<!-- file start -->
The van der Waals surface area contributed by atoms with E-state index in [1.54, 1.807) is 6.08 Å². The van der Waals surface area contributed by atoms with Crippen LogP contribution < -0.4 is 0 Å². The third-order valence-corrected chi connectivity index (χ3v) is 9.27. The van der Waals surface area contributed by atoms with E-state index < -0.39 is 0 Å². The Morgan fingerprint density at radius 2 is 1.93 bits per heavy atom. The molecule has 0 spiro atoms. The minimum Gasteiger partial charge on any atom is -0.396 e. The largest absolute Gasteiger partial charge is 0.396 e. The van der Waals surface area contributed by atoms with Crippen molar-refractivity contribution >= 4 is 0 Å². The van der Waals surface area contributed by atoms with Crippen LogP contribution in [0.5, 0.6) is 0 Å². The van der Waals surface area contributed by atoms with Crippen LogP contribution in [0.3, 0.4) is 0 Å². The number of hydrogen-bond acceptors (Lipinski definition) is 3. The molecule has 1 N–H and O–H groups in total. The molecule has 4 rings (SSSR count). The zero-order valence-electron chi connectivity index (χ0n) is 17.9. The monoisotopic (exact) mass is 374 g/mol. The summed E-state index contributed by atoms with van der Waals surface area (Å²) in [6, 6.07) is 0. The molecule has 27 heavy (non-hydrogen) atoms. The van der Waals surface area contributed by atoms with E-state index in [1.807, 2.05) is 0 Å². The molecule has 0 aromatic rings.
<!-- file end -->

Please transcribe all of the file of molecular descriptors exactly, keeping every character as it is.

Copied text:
The van der Waals surface area contributed by atoms with E-state index in [1.54, 1.807) is 6.08 Å². The van der Waals surface area contributed by atoms with Crippen LogP contribution < -0.4 is 0 Å². The third-order valence-corrected chi connectivity index (χ3v) is 9.27. The van der Waals surface area contributed by atoms with E-state index < -0.39 is 0 Å². The Morgan fingerprint density at radius 2 is 1.93 bits per heavy atom. The molecule has 0 spiro atoms. The minimum Gasteiger partial charge on any atom is -0.396 e. The largest absolute Gasteiger partial charge is 0.396 e. The van der Waals surface area contributed by atoms with Crippen molar-refractivity contribution >= 4 is 0 Å². The van der Waals surface area contributed by atoms with Crippen LogP contribution in [0.5, 0.6) is 0 Å². The van der Waals surface area contributed by atoms with Crippen LogP contribution in [0.3, 0.4) is 0 Å². The number of hydrogen-bond acceptors (Lipinski definition) is 3. The molecule has 1 N–H and O–H groups in total. The molecule has 4 rings (SSSR count). The zero-order valence-electron chi connectivity index (χ0n) is 17.9. The monoisotopic (exact) mass is 374 g/mol. The summed E-state index contributed by atoms with van der Waals surface area (Å²) in [6, 6.07) is 0. The molecule has 27 heavy (non-hydrogen) atoms. The van der Waals surface area contributed by atoms with E-state index in [1.807, 2.05) is 0 Å². The molecule has 0 aromatic rings.